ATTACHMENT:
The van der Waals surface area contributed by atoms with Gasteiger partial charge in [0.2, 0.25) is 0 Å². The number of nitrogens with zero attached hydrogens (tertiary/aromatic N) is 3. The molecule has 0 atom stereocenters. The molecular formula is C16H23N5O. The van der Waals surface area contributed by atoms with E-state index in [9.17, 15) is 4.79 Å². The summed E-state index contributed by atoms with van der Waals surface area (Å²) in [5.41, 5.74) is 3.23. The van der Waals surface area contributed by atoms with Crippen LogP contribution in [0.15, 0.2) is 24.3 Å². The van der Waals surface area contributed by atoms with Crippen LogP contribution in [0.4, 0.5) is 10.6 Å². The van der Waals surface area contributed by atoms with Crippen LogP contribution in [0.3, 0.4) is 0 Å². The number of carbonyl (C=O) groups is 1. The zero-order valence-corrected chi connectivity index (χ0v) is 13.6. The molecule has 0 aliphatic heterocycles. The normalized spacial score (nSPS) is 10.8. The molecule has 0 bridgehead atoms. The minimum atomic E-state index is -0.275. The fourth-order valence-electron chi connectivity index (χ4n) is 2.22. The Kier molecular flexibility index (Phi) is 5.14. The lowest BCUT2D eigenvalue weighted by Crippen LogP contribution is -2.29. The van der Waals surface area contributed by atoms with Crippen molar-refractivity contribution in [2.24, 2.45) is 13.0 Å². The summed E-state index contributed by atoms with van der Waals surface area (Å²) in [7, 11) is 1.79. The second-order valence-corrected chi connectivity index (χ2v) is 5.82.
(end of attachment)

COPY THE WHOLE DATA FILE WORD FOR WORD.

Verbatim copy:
The van der Waals surface area contributed by atoms with Gasteiger partial charge in [0.2, 0.25) is 0 Å². The number of nitrogens with zero attached hydrogens (tertiary/aromatic N) is 3. The molecule has 0 atom stereocenters. The molecular formula is C16H23N5O. The van der Waals surface area contributed by atoms with E-state index in [9.17, 15) is 4.79 Å². The summed E-state index contributed by atoms with van der Waals surface area (Å²) in [5.41, 5.74) is 3.23. The van der Waals surface area contributed by atoms with Crippen LogP contribution in [0.15, 0.2) is 24.3 Å². The van der Waals surface area contributed by atoms with Crippen LogP contribution in [0.4, 0.5) is 10.6 Å². The van der Waals surface area contributed by atoms with Crippen LogP contribution in [0.3, 0.4) is 0 Å². The number of carbonyl (C=O) groups is 1. The zero-order valence-corrected chi connectivity index (χ0v) is 13.6. The molecule has 0 aliphatic heterocycles. The normalized spacial score (nSPS) is 10.8. The molecule has 0 bridgehead atoms. The minimum atomic E-state index is -0.275. The fourth-order valence-electron chi connectivity index (χ4n) is 2.22. The Kier molecular flexibility index (Phi) is 5.14. The lowest BCUT2D eigenvalue weighted by Crippen LogP contribution is -2.29. The van der Waals surface area contributed by atoms with Crippen molar-refractivity contribution in [2.24, 2.45) is 13.0 Å². The summed E-state index contributed by atoms with van der Waals surface area (Å²) in [7, 11) is 1.79. The second-order valence-corrected chi connectivity index (χ2v) is 5.82.